In an interview with The Christian Post, InterVarsity explained why a Black Lives Matter representative was included at its Urbana 15 student missions conference but a pro-life group was denied an exhibitor application.
InterVarsity's denial of Students for Life had nothing to do with the worthiness of the organization's mission but was based upon an application requirement that the pro-life group failed to meet, InterVarsity vice president Greg Jao told The Christian Post during a phone interview Monday.
"My understanding is that Students for Life is a non-religious organization," Jao said.
Black Lives Matter activist Michelle Higgins criticized pro-life activism during her keynote address at the triennial conference that denied Students for Life an exhibitor application.
CP confirmed the "non-religous" status of Students for Life of America with the organization's Director of Communications, Kristina Hernandez.
"We are not affiliated with any particular religion nor are we a religious organization. That said, many of our staff are Christians, but again, SFLA is not a religious group," she wrote Monday via email.
Jao went on to say, "We require all of our exhibitors, speakers and others to be able to affirm our doctrinal basis."
He explained that while there are many organizations that champion worthy causes, Urbana specifically features Christian ones.
Black Lives Matter, like the pro-life movement, is not specifically Christian but Christians are involved in the movement. Higgins, however, met InterVarsity's requirements due to her involvement with a Presbyterian (PCA) church, Jao claimed.
Among her other qualifications, the social activist affirms InterVarsity's doctrinal statement as a graduate of Covenant Theological Seminary and through her involvement with the PCA church, he explained, before reiterating InterVarsity's position on the Black Lives Matter movement.
"We believe all people are created in God's image ... ," said Jao. "We believe that black lives do matter, and our students, our staff, our ministry partners who are black consistently tell us that black lives are endangered, black dignity is under constant threat in a variety of situations. ... On college campuses this has become a huge issue and we felt it was important to address it. We think it's an important global missions issue ... "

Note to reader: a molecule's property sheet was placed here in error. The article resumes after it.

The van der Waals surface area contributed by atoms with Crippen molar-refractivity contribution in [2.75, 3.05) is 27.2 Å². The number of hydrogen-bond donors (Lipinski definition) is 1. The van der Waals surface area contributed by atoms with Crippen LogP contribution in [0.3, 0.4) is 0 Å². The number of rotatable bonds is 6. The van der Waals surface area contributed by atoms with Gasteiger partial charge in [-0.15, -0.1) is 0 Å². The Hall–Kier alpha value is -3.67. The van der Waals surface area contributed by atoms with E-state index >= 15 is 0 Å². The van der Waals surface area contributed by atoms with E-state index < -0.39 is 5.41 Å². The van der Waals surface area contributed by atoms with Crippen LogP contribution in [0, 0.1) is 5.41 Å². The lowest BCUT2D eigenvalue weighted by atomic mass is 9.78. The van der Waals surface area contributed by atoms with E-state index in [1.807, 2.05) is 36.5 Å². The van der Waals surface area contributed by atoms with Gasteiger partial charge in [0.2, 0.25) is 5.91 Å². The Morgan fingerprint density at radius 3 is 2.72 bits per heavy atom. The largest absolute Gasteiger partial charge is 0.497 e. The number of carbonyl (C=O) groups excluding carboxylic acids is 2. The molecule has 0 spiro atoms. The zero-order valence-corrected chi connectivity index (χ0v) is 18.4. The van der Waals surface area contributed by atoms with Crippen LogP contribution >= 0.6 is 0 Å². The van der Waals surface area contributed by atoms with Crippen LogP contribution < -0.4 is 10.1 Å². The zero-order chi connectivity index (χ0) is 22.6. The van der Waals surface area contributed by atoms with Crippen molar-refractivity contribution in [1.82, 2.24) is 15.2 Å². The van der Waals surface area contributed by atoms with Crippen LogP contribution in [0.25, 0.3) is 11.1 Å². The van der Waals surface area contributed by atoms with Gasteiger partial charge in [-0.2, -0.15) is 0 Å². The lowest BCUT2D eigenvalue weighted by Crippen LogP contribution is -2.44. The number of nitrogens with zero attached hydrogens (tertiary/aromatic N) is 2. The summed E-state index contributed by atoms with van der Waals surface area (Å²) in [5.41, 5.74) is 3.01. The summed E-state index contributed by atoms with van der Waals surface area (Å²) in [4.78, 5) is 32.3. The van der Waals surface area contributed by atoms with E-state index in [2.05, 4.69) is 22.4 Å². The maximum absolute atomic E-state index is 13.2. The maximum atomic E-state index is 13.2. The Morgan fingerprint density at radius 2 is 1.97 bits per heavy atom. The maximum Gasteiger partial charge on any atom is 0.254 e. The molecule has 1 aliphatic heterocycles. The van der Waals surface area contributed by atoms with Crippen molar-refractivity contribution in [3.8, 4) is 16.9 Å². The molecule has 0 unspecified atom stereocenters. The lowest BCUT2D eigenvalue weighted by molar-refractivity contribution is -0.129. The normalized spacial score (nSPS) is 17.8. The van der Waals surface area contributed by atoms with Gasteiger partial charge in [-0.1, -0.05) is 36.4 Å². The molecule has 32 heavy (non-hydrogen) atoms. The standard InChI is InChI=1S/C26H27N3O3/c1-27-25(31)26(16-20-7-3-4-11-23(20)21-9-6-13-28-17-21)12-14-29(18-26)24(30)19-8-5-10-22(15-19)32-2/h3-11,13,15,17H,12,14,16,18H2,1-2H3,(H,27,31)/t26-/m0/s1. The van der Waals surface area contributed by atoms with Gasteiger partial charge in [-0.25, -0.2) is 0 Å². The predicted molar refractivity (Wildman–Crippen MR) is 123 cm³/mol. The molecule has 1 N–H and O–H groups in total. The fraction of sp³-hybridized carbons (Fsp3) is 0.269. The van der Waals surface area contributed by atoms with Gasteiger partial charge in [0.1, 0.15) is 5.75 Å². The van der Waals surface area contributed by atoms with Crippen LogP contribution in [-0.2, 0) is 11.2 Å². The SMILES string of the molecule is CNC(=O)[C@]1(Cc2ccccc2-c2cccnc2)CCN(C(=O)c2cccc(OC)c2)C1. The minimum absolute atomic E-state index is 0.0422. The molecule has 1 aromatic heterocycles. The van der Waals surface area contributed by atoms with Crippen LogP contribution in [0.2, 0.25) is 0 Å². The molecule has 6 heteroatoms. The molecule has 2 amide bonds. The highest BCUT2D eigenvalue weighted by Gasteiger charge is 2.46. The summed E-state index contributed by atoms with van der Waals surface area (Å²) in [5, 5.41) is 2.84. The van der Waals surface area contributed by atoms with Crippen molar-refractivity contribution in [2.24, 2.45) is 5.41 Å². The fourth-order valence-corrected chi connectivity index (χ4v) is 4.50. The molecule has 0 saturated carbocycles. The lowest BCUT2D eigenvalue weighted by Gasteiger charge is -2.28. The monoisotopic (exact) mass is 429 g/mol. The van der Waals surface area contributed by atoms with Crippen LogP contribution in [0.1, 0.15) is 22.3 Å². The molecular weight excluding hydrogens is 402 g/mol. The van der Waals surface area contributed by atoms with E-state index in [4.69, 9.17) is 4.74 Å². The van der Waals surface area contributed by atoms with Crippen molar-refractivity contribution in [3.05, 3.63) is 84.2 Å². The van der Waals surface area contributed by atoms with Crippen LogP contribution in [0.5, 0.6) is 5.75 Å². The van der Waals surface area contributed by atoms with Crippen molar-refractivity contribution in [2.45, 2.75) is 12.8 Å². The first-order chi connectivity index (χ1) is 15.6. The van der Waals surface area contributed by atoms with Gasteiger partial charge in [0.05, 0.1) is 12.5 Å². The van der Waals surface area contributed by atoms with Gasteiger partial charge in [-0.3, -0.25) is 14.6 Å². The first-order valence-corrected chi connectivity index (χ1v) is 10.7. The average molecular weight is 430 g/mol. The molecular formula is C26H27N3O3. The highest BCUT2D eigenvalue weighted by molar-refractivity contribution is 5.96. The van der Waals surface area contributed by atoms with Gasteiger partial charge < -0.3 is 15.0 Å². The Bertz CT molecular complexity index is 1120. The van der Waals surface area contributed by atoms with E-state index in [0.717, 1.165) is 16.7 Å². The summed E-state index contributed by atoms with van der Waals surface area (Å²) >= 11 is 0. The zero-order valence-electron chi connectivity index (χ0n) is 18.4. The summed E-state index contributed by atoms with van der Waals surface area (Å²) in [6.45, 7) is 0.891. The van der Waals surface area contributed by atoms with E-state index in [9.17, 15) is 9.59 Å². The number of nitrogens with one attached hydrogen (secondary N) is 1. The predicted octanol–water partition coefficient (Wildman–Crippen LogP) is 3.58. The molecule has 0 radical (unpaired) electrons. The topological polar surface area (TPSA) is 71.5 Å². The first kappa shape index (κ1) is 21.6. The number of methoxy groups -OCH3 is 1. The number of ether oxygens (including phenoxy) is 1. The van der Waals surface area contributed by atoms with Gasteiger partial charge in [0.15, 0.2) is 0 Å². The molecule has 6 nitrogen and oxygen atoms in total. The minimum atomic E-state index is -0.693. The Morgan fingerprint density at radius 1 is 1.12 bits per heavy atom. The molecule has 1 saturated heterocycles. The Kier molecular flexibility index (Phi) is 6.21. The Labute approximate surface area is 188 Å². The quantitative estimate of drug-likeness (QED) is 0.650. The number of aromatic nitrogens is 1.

In a previous statement published Dec. 31, 2015, InterVarsity interim president Jim Lundgren also defended his organization's decision to include the Black Lives Matter movement at Urbana 15 student missions conference last week while also affirming its stance on the pro-life movement.
"Scripture is clear about the sanctity of life. That is why I'm both pro-life and committed to the dignity of my black brothers and sisters," wrote Lundgren. "We see racial reconciliation as an expression of the Gospel (e.g., Ephesians 2:14-18), and as an important practice in preparation for global missions. The need for reconciliation is obvious in the Middle East and other global mission fields. It is just as obvious in the United States InterVarsity has been involved in this conversation for decades. We believe it is important to stand alongside our black brothers and sisters."
Higgins' incendiary comments slamming the efforts of pro-lifers outraged Students for Life of America, whose President Kristan Hawkins questioned InterVarsity's decision to enable the activist to disparage pro-lifers while InterVarsity denied the exhibitor application of Hawkins' own pro-life organization — a group that was seemingly aligned with the objectives of the conference.
After voicing her disagreement on social media, Hawkins penned an op-ed published in The Christian Post Monday where she expounded upon her concerns.
Primary among those concerns was that "Students for Life and Rock for Life were denied the chance to exhibit at the conference because, according to an email from the exhibits manager, '… Students for Life does not align with Urbana's exhibitor criteria. One of our key criteria for exhibitors is to have advancing God's global mission as the vision and purpose of their organization.'"
Hawkins went on to write, "So helping young women to choose life doesn't align with God's global mission? Or what about educating students and training them to talk about abortion, our world's greatest human rights injustice, on their campuses in a loving way?"